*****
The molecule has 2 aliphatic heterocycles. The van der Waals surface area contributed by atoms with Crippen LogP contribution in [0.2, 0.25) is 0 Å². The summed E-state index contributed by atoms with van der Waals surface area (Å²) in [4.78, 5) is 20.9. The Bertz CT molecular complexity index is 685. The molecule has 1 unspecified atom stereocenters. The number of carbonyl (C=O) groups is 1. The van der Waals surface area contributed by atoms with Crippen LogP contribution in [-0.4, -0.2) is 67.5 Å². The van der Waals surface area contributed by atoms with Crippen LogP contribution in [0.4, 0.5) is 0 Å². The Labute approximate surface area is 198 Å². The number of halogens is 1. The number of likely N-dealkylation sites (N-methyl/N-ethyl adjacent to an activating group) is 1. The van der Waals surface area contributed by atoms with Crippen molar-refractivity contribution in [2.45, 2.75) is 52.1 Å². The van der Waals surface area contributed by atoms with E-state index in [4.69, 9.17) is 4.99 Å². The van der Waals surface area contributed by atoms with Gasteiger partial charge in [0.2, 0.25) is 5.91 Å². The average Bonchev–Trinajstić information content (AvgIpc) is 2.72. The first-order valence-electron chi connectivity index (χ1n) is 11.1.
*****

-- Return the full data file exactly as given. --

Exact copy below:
The molecule has 2 aliphatic heterocycles. The van der Waals surface area contributed by atoms with Crippen LogP contribution in [0.2, 0.25) is 0 Å². The summed E-state index contributed by atoms with van der Waals surface area (Å²) in [4.78, 5) is 20.9. The Bertz CT molecular complexity index is 685. The molecule has 1 unspecified atom stereocenters. The number of carbonyl (C=O) groups is 1. The van der Waals surface area contributed by atoms with Crippen LogP contribution in [-0.4, -0.2) is 67.5 Å². The van der Waals surface area contributed by atoms with Crippen LogP contribution in [0.4, 0.5) is 0 Å². The Labute approximate surface area is 198 Å². The number of halogens is 1. The number of likely N-dealkylation sites (N-methyl/N-ethyl adjacent to an activating group) is 1. The van der Waals surface area contributed by atoms with Crippen molar-refractivity contribution in [2.45, 2.75) is 52.1 Å². The van der Waals surface area contributed by atoms with E-state index in [4.69, 9.17) is 4.99 Å². The van der Waals surface area contributed by atoms with Gasteiger partial charge in [0.2, 0.25) is 5.91 Å². The average Bonchev–Trinajstić information content (AvgIpc) is 2.72. The first-order valence-electron chi connectivity index (χ1n) is 11.1.